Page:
A Sarah points out, people have a built in acceptance of the harm caused by motor vehicles. When surveyed, she tells us, 75% of people questioned believed that people who smoked should not do so if it affected people around them. Only 17% thought the same about driving a car. 

On a more positive note, Sarah introduced us to the Godwin curve – a phenomena much in evidence with the UKEZ expansion. The curve demonstrates how people’s reaction to an intervention such as a CAZ changes from ambivalent towards being hostile as the date of the intervention approaches. After that however, acceptance and approval becomes the norm.

Our final speaker was Dr Karen Barrass, whose current ‘job description’ is founder of Climate Insights but who, prior to that, developed the Clean Air Net Zero programme for UK100. 

Karen began by examining the potential dichotomies inherent in simultaneously striving for net zero and improved air quality. She focussed first on measures that could be considered ‘win-wins’ for both, such as modal shift,  heat reduction and decarbonisation, agriculture nitrogen management and the empowering of communities with air quality data. 

There are some challenges too and she advises the councillors present to consult experts on their green infrastructure, given that some organic matter will deprecate air quality. Similarly, net zero-friendly airtight buildings pose a challenge in air quality terms. 

Karen used the second half of her presentation to address domestic wood burning. This might seem like a recurring theme – indeed our latest magazine has two articles covering the topic – but this particular source of dangerous emissions is becoming more, rather than less, prevalent. There is also a huge push-back against the idea of legislating against it and on top of that, not the slightest indication that local authorities are using their powers to act on it.

Karen points out that a recent Mums For Lungs FOI request revealed that 10,600 complaints had resulted in one prosecution – which turned out to be related to a bonfire rather than a wood stove.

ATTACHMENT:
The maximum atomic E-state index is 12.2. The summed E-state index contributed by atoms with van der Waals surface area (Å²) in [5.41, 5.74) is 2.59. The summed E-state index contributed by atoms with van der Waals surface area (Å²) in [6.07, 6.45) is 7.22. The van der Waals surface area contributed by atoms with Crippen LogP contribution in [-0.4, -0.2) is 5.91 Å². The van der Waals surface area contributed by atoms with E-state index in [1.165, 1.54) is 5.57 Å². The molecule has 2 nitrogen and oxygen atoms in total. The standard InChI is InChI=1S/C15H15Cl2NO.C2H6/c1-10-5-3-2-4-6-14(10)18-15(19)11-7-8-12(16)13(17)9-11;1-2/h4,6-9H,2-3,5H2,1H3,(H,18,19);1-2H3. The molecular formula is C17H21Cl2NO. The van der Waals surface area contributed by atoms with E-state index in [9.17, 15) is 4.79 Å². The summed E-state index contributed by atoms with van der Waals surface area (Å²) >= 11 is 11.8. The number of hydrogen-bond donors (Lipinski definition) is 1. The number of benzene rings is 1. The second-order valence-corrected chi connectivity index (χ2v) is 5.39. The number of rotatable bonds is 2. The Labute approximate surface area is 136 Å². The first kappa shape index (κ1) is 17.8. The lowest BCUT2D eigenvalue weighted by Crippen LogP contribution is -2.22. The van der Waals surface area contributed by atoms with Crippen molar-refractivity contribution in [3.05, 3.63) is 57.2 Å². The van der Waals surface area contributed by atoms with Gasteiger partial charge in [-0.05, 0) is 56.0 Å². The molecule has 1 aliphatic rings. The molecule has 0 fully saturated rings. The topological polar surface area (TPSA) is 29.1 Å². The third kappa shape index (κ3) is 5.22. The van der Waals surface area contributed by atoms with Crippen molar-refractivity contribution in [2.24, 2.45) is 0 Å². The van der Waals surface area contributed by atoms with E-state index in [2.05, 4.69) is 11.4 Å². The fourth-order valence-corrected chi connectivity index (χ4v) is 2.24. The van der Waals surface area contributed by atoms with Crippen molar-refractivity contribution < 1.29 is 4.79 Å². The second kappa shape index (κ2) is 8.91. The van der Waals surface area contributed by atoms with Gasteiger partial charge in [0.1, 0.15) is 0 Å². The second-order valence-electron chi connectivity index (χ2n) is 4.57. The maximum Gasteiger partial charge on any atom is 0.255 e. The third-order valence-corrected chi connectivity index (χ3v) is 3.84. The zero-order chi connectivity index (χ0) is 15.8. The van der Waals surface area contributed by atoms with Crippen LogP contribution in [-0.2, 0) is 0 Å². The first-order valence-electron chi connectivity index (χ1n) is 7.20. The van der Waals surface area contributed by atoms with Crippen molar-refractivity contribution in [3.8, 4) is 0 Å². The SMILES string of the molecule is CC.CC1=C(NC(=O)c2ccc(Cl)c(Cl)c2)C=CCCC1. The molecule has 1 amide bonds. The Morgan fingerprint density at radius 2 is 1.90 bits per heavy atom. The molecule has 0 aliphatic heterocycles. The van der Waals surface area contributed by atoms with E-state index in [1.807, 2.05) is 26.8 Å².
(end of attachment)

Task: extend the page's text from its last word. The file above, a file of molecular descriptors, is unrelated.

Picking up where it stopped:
The main problem, Karen tells us, is inconsistency at every turn. The way LAs react to complaints, the fact that many authorities are not even aware that it’s their responsibility to ensure wood being sold for domestic burning is compliant with current legislation. But the problem comes from above too. The design of the law is fundamentally flawed, she says, if a complaint is investigated the day after it is made.

Karen finished by calling on the government to give local authorities long term certainty that they have funds to address the problem and that they have  better data and more information regarding the shape of future policy.

And that was that. It was not only a conference which boasted a line-up of fascinating and authoritative speakers but we were blessed with a room full of delegates ready to up the ante by asking revealing and occasionally difficult questions that expanded the debate.

As previously mentioned, our new venue genuinely played a part in making the event what is was. Ironically, our National Air Quality Conference, which has always been held at Lord’s Cricket Ground, will also be in a new home later this year, due to a three year long development of the ground. We’ll certainly be looking for somewhere as good as Manchester’s Bridgewater Hall. And we hope to see you there.